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An Argument for Valentine's Day
A Sample with Explanations of Function & Purpose



Function / Purpose













The first sentence is a "hook" to catch the reader's attention/interest and lure him/her into reading the rest.

The middle section of the first paragraph explains the topic, giving history, context, etc…, but NOT explicitly stating the writer's own opinion. Giving your opinion too early in an argument is like jumping up and down with excitement in a game of poker when you've been dealt a wonderful hand.

Clearly distinguish your own opinion from a different view.

In the 1960s, the singers "Sonny and Cher" had a

popular song, "I've Got You, Babe," whose main

message was that money wasn't as important as

love. Several years later, after Sonny and Cher had

become very famous, had a T.V. show and all that,

they split up. Musicians are always singing about

love as if it were absolutely the most important thing

in the world. But there are other people who act like

money is the only thing that matters; sometimes they

sacrifice friendship and romance in their quest for it.

Even though some people say that money is more

important than love, I believe the opposite is true.
















 Introduce one legitimate reason which could be given in support of the other opinion, explain this reasoning and then proceed to disprove it with examples, evidence and logic. The goal of this paragraph is to sow doubt in the reader's mind concerning the view which is different from yours. Rhetorically, this leaves the reader in a state of open-mindedness regarding what he/she is about to encounter--your argument for your thesis.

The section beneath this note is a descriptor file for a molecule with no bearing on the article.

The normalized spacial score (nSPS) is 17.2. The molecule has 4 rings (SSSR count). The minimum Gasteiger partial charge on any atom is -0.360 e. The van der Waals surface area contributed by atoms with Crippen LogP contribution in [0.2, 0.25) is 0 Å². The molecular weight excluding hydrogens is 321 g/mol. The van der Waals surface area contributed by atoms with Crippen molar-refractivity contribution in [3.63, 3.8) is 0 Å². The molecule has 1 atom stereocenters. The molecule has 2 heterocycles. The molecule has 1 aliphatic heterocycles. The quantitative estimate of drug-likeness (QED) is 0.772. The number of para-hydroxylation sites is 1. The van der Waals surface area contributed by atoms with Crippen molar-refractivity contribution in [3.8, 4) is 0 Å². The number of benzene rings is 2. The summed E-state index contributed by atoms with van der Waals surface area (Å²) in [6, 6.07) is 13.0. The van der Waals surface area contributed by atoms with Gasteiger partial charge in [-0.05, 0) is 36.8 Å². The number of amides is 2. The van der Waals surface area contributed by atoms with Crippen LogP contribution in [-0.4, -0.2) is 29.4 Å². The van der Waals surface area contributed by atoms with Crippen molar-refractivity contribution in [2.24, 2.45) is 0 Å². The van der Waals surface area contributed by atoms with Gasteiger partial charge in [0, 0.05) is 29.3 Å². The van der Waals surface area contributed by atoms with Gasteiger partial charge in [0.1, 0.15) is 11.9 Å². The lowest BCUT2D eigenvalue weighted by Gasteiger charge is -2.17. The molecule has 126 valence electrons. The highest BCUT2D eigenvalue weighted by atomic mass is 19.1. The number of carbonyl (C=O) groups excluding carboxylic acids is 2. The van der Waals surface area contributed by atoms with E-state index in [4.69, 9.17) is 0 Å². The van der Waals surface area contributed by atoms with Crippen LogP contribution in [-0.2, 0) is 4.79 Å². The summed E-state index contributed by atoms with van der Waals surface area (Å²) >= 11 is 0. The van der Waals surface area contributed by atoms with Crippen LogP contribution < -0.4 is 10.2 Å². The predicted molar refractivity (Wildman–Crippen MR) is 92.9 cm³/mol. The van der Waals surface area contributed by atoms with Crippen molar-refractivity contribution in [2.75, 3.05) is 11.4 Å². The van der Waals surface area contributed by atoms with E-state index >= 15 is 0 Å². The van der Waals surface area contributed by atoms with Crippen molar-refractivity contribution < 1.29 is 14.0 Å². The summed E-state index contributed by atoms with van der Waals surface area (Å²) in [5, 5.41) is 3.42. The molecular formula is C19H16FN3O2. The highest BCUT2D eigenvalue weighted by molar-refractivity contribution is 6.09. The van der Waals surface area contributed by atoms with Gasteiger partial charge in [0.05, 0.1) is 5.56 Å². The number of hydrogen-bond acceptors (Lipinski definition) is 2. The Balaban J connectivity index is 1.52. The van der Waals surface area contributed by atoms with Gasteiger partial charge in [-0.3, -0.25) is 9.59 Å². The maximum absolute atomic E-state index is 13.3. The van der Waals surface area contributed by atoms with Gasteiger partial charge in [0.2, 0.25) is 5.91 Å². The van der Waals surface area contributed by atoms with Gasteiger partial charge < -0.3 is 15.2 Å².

The main reason people often give to support their

opinion that money is more important than love is

because the basic necessities of life--food and shelter,

for example--carry a real cost. Love won't do you much

good at the supermarket counter when you need

potatoes, rice, vegetables and fruit. If you send a little

love note instead of your check for rent one month, you

will see it doesn't do any good. But why do we eat and

why do we care about having a roof over our heads? Think

about sitting at the kitchen table eating alone, just looking

at the walls or, if you're lucky, out the window. Is that

really living? Aren't human beings created to share

something together, learn from each other, communicate

and express their feelings? Money means nothing without


First Proof

 In this paragraph, you present the first reason in support of your view, and proceed to explain, justify and prove the validity of that reason, using examples, evidence and logic.

The first reason why I believe love trumps money is that

love will get you through times of no money better than

money will get you through times of no love. Imagine a

situation in which you and another person are deeply

in love. One of you or both of you lose your jobs, a few

months go by and soon your savings are gone. But every